With many still without power, last weekend’s unseasonable nor’easter serves as a timely warning of what is likely to come in the next few months. This particular storm was especially damaging due to its unseasonable occurrence, where the quick accumulation of snow on mostly leaf-covered trees had branches and limbs bending and collapsing under the extreme weight, hitting power lines and blocking roads. Over the course of the storm and the ensuing aftermath, administrators, educators and local leaders turned to Blackboard Connect, sending nearly 5.4 million messages with updates detailing class cancellations, road closures and local recovery efforts. Now is the perfect time to review your communication and preparedness plans in the event of extreme winter weather.
The rise in popularity of the major social networks, like Facebook and Twitter, has caused a shift in the way higher education institutions communicate with campus stakeholders. Many colleges and universities are using social media, in conjunction with other multi-channel communications, to engage and exchange information with current and former students alike. Although it has been in existence longer, the text message continues to change the way people communicate. It comes as no surprise to hear that 31 percent of adults prefer to be contacted via text, as reported by the Pew Internet and American Life Project. Not surprisingly, young adults (aged 18 – 24 years old) were found to be the most avid texters, exchanging an average of 109.5 messages on a normal day. With such proclivity for texting, our college and university clients have found the ability to send out text messages with timely information and notifications to students and the surrounding campus community is to be increasingly vital.
The birth of the smartphone, with easily accessible and convenience-enhancing applications, has had a profound effect on how we use and interact with our mobile phones. Recently, Nielsen published its quarterly Report on Social Media, finding that nearly 40 percent of social media users access content from their mobile phone. Nearly half of the Nielsen survey participants reported to have social networking features on their phone, thus demonstrating how the rise of smartphones has affected communication consumption habits.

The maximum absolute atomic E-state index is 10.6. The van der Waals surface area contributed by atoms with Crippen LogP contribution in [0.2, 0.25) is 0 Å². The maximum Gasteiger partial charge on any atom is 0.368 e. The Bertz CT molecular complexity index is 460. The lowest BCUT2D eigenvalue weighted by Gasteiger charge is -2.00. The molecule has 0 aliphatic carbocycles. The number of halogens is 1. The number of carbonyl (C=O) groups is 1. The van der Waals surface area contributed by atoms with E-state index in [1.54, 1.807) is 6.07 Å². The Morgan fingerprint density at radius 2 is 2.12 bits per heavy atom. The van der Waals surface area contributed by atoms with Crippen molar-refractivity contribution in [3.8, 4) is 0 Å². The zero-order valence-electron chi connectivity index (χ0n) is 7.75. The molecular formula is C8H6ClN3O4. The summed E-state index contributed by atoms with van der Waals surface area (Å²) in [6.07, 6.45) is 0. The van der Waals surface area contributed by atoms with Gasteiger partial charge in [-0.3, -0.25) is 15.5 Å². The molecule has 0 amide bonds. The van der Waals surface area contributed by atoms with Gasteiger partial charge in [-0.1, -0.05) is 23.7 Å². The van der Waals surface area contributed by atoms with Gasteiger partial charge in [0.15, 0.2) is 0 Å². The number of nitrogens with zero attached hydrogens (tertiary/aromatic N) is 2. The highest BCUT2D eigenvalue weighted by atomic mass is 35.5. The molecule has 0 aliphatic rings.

Last Thursday’s national earthquake drill, the Great ShakeOut, was a great success. Roughly 8.6 million people across several Western states participated in this year’s event with drills, education sessions and emergency exercises. Many institutions in earthquake country use the ShakeOut event to test their mass notification systems, and this year was no different. In fact, schools, universities and local government officials used Blackboard Connect to send more than 1.9 2.5 million messages or on Thursday, with no significant disruptions in service. That’s a 74 131 percent increase in traffic over last year!
As of Monday, October 17, roughly 8.3 million people have signed up to participate in the fourth annual Great California ShakeOut. On Thursday, October 21 at 10:21 a.m., schools, university and municipalities will be practicing a state-wide earthquake drill. The ShakeOut was started in an effort to increase earthquake preparedness and practice response so as to reduce recovery time. Last year, Blackboard Connect helped deliver more than 1.12 million messages for ShakeOut events. An important stress test of sorts, the Blackboard Connect system sent many of these ‘drill’ calls in a short window of time to a narrow geographic region. If you are a resident of California, Idaho, Oregon or Nevada (click here for a full list of participating states/regions), get involved in this year’s event by registering here to find out what to do in the event of an earthquake. To learn more about how Blackboard Connect can help you enhance preparedness, watch our recent presentation, ‘Are You Prepared for an Emergency?’